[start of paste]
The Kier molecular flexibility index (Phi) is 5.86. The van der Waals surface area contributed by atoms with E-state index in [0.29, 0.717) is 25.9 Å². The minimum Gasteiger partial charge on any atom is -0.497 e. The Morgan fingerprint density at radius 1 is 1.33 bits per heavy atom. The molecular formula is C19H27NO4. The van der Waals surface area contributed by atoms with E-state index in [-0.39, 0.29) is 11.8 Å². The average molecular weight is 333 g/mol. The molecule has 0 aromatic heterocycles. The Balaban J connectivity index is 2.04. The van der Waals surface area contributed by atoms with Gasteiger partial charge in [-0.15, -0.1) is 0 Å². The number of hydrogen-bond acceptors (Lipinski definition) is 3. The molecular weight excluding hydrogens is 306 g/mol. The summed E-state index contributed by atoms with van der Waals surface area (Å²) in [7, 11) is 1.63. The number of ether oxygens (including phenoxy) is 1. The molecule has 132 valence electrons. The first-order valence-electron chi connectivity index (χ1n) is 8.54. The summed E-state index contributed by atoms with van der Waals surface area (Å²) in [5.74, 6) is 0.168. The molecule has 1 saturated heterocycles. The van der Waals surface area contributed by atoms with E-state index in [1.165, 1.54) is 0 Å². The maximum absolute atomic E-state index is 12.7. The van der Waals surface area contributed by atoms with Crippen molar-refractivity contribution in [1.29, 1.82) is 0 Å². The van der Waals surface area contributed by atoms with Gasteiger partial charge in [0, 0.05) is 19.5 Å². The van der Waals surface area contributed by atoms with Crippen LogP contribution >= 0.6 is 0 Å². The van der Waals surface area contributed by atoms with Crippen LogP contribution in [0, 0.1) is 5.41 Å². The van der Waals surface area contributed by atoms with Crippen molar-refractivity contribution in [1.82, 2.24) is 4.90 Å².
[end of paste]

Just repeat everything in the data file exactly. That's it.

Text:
The Kier molecular flexibility index (Phi) is 5.86. The van der Waals surface area contributed by atoms with E-state index in [0.29, 0.717) is 25.9 Å². The minimum Gasteiger partial charge on any atom is -0.497 e. The Morgan fingerprint density at radius 1 is 1.33 bits per heavy atom. The molecular formula is C19H27NO4. The van der Waals surface area contributed by atoms with E-state index in [-0.39, 0.29) is 11.8 Å². The average molecular weight is 333 g/mol. The molecule has 0 aromatic heterocycles. The Balaban J connectivity index is 2.04. The van der Waals surface area contributed by atoms with Gasteiger partial charge in [-0.15, -0.1) is 0 Å². The number of hydrogen-bond acceptors (Lipinski definition) is 3. The molecular weight excluding hydrogens is 306 g/mol. The summed E-state index contributed by atoms with van der Waals surface area (Å²) in [7, 11) is 1.63. The number of ether oxygens (including phenoxy) is 1. The molecule has 132 valence electrons. The first-order valence-electron chi connectivity index (χ1n) is 8.54. The summed E-state index contributed by atoms with van der Waals surface area (Å²) in [5.74, 6) is 0.168. The molecule has 1 saturated heterocycles. The van der Waals surface area contributed by atoms with E-state index in [1.165, 1.54) is 0 Å². The maximum absolute atomic E-state index is 12.7. The van der Waals surface area contributed by atoms with Crippen molar-refractivity contribution in [1.29, 1.82) is 0 Å². The van der Waals surface area contributed by atoms with Gasteiger partial charge in [0, 0.05) is 19.5 Å². The van der Waals surface area contributed by atoms with Crippen LogP contribution >= 0.6 is 0 Å². The van der Waals surface area contributed by atoms with Crippen LogP contribution in [0, 0.1) is 5.41 Å². The van der Waals surface area contributed by atoms with Crippen molar-refractivity contribution in [1.82, 2.24) is 4.90 Å².